Japanese people’s wariness of religious groups increased in 1995 after Aum Shinrikyō’s sarin gas attack on subway stations in Tokyo. It seemingly led to a suspicion against discourses that presuppose the reality of spirits or ghosts.
And yet, according to surveys, more than half of Japanese people believe in spirits or ghosts of the dead. Contemporary Japanese belief in spirits is informed by Japanese folk religion (including influences of Buddhism and Shinto) and vocabularies appropriated from British spiritualism and American New Age.
In the 2000s, a spiritual boom happened, with mediums (or spiritual counsellors) attracting people both through the mass-media and the spiritual marketplace. Its popularity, however, led to strong opposition from sceptics, and media exposure started to fade.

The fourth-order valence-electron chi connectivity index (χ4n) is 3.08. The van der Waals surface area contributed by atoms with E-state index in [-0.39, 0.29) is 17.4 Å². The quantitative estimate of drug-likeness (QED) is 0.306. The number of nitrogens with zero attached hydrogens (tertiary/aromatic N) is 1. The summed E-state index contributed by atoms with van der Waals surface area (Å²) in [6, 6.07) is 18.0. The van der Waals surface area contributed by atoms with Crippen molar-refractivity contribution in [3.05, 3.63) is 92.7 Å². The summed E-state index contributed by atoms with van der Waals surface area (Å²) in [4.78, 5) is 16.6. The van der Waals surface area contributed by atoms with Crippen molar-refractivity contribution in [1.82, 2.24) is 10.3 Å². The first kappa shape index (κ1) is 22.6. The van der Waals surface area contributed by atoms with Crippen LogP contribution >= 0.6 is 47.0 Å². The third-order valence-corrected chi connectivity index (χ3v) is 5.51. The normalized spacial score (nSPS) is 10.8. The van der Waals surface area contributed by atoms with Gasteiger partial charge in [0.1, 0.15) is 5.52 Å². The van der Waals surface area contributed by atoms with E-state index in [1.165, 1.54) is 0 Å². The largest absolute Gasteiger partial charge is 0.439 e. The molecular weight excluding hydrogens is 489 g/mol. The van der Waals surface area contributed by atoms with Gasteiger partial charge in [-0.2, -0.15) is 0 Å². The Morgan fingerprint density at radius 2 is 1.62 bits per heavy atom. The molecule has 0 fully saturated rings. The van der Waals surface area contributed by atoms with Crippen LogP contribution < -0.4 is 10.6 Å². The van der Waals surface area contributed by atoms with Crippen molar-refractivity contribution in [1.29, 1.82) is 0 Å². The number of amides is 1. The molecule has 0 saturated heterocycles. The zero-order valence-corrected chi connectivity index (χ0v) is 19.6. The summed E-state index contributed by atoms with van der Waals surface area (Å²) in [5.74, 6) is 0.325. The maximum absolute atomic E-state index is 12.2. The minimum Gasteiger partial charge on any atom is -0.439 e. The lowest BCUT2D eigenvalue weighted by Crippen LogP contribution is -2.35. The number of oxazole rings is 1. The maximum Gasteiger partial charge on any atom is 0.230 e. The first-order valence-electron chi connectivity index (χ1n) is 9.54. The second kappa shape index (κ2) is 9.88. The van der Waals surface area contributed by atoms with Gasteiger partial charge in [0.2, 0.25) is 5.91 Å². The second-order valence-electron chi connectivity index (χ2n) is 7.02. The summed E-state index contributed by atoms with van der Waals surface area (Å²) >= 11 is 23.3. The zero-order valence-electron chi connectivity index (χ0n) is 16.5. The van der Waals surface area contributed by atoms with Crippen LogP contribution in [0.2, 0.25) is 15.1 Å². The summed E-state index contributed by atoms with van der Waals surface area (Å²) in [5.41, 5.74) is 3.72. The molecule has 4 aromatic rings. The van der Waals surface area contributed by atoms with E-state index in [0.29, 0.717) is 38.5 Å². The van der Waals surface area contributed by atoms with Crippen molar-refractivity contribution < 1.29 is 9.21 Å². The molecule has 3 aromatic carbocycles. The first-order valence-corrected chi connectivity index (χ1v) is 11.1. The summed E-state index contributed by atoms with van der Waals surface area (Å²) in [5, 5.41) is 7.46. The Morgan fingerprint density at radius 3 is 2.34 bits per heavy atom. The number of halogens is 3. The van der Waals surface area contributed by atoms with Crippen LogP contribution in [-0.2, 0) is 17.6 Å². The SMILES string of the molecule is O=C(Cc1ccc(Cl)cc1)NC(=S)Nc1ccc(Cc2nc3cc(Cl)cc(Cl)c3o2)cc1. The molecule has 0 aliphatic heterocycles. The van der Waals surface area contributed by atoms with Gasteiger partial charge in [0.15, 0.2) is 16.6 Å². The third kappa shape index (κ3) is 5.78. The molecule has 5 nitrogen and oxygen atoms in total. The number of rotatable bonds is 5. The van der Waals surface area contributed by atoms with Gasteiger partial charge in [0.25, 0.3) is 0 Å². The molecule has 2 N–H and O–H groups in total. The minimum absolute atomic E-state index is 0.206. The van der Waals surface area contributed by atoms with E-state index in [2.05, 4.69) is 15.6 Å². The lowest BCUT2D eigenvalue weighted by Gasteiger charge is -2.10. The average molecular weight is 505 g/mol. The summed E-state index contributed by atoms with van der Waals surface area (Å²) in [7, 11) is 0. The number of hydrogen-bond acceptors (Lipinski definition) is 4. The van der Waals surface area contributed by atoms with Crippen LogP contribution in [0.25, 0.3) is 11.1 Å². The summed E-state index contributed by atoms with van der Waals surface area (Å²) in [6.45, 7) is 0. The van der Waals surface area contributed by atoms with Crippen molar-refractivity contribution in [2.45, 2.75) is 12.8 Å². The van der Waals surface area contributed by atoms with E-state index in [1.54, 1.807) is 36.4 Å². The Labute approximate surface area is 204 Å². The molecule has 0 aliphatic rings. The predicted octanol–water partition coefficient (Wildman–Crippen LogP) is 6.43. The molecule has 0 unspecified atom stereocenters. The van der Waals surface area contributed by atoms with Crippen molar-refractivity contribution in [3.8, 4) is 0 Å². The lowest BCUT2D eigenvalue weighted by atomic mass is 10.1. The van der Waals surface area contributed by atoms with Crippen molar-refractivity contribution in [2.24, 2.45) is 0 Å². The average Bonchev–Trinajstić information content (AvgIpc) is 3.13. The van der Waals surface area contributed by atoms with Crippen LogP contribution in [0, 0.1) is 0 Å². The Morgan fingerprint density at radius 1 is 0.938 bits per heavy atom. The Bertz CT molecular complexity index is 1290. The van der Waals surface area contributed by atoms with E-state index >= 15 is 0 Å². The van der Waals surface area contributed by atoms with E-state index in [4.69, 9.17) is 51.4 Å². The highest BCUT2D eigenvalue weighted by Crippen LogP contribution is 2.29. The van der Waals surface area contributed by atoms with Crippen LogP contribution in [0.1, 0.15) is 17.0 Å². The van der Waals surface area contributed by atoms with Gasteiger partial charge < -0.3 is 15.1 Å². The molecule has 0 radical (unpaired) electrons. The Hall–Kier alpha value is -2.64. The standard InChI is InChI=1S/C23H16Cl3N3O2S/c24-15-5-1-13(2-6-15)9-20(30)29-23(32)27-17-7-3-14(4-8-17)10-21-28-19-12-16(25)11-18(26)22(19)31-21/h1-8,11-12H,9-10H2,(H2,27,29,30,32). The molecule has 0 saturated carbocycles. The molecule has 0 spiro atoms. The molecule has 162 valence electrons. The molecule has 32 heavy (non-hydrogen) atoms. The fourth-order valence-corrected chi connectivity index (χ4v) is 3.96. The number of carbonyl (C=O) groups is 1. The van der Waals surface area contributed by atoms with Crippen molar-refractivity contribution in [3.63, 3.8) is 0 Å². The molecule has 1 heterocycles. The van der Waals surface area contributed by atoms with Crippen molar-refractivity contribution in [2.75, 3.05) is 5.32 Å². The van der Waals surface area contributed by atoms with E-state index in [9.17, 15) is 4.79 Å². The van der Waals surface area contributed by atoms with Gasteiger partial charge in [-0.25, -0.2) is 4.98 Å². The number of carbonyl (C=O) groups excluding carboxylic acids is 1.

The Great East Japan Earthquake in 2011 changed this. NHK, Japan’s public service television, showed a documentary that reported people bereaved by the Earthquake sensing the presence of the dead. Viewers were generally supportive of the programme’s contents.
In this seminar, we'll examine the contents and viewers’ reactions, showing that Japanese people’s attitudes toward spirits of the dead changed from pejorative to sympathetic.
Norichika Horie is an academic visitor with the Centre for Death & Society for the month of October. He is an Associate Professor at the Graduate School of Humanities & Sociology at the University of Tokyo. His specialised field is Death and Life Studies, researching contemporary views on death and life and the study of spirituality.